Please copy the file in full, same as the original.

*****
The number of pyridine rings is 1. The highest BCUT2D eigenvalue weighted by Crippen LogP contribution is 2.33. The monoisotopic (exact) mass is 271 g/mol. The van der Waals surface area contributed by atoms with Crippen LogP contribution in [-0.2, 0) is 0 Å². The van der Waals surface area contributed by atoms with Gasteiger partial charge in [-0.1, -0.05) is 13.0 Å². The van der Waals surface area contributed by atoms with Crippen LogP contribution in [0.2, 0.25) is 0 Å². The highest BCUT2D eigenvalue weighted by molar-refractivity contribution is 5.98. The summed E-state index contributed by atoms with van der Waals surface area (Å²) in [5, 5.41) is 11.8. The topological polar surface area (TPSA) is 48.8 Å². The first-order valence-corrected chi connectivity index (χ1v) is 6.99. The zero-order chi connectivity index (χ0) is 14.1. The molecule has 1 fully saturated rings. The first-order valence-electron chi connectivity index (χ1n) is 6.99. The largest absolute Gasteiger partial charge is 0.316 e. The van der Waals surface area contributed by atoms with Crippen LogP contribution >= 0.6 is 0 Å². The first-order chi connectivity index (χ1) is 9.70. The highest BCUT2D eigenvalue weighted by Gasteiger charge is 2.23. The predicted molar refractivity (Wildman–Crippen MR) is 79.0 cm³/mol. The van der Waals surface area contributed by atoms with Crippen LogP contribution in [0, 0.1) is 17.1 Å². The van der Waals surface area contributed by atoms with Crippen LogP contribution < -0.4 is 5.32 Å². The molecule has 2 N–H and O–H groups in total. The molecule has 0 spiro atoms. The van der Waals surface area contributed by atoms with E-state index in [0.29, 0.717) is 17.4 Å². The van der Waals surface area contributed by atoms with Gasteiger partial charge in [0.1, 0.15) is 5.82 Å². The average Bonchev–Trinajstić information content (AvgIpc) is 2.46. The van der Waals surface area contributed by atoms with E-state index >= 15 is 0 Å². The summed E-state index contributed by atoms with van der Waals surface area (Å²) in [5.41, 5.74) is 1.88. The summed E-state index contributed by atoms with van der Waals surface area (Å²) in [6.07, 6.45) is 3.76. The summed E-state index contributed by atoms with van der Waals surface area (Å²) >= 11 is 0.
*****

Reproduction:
The number of pyridine rings is 1. The highest BCUT2D eigenvalue weighted by Crippen LogP contribution is 2.33. The monoisotopic (exact) mass is 271 g/mol. The van der Waals surface area contributed by atoms with Crippen LogP contribution in [-0.2, 0) is 0 Å². The van der Waals surface area contributed by atoms with Gasteiger partial charge in [-0.1, -0.05) is 13.0 Å². The van der Waals surface area contributed by atoms with Crippen LogP contribution in [0.2, 0.25) is 0 Å². The highest BCUT2D eigenvalue weighted by molar-refractivity contribution is 5.98. The summed E-state index contributed by atoms with van der Waals surface area (Å²) in [5, 5.41) is 11.8. The topological polar surface area (TPSA) is 48.8 Å². The first-order valence-corrected chi connectivity index (χ1v) is 6.99. The zero-order chi connectivity index (χ0) is 14.1. The molecule has 1 fully saturated rings. The first-order valence-electron chi connectivity index (χ1n) is 6.99. The largest absolute Gasteiger partial charge is 0.316 e. The van der Waals surface area contributed by atoms with Crippen LogP contribution >= 0.6 is 0 Å². The first-order chi connectivity index (χ1) is 9.70. The highest BCUT2D eigenvalue weighted by Gasteiger charge is 2.23. The predicted molar refractivity (Wildman–Crippen MR) is 79.0 cm³/mol. The van der Waals surface area contributed by atoms with Crippen LogP contribution in [0, 0.1) is 17.1 Å². The van der Waals surface area contributed by atoms with Crippen LogP contribution < -0.4 is 5.32 Å². The molecule has 2 N–H and O–H groups in total. The molecule has 0 spiro atoms. The van der Waals surface area contributed by atoms with E-state index in [0.29, 0.717) is 17.4 Å². The van der Waals surface area contributed by atoms with Gasteiger partial charge in [0.1, 0.15) is 5.82 Å². The average Bonchev–Trinajstić information content (AvgIpc) is 2.46. The van der Waals surface area contributed by atoms with E-state index >= 15 is 0 Å². The summed E-state index contributed by atoms with van der Waals surface area (Å²) in [5.41, 5.74) is 1.88. The summed E-state index contributed by atoms with van der Waals surface area (Å²) in [6.07, 6.45) is 3.76. The summed E-state index contributed by atoms with van der Waals surface area (Å²) >= 11 is 0.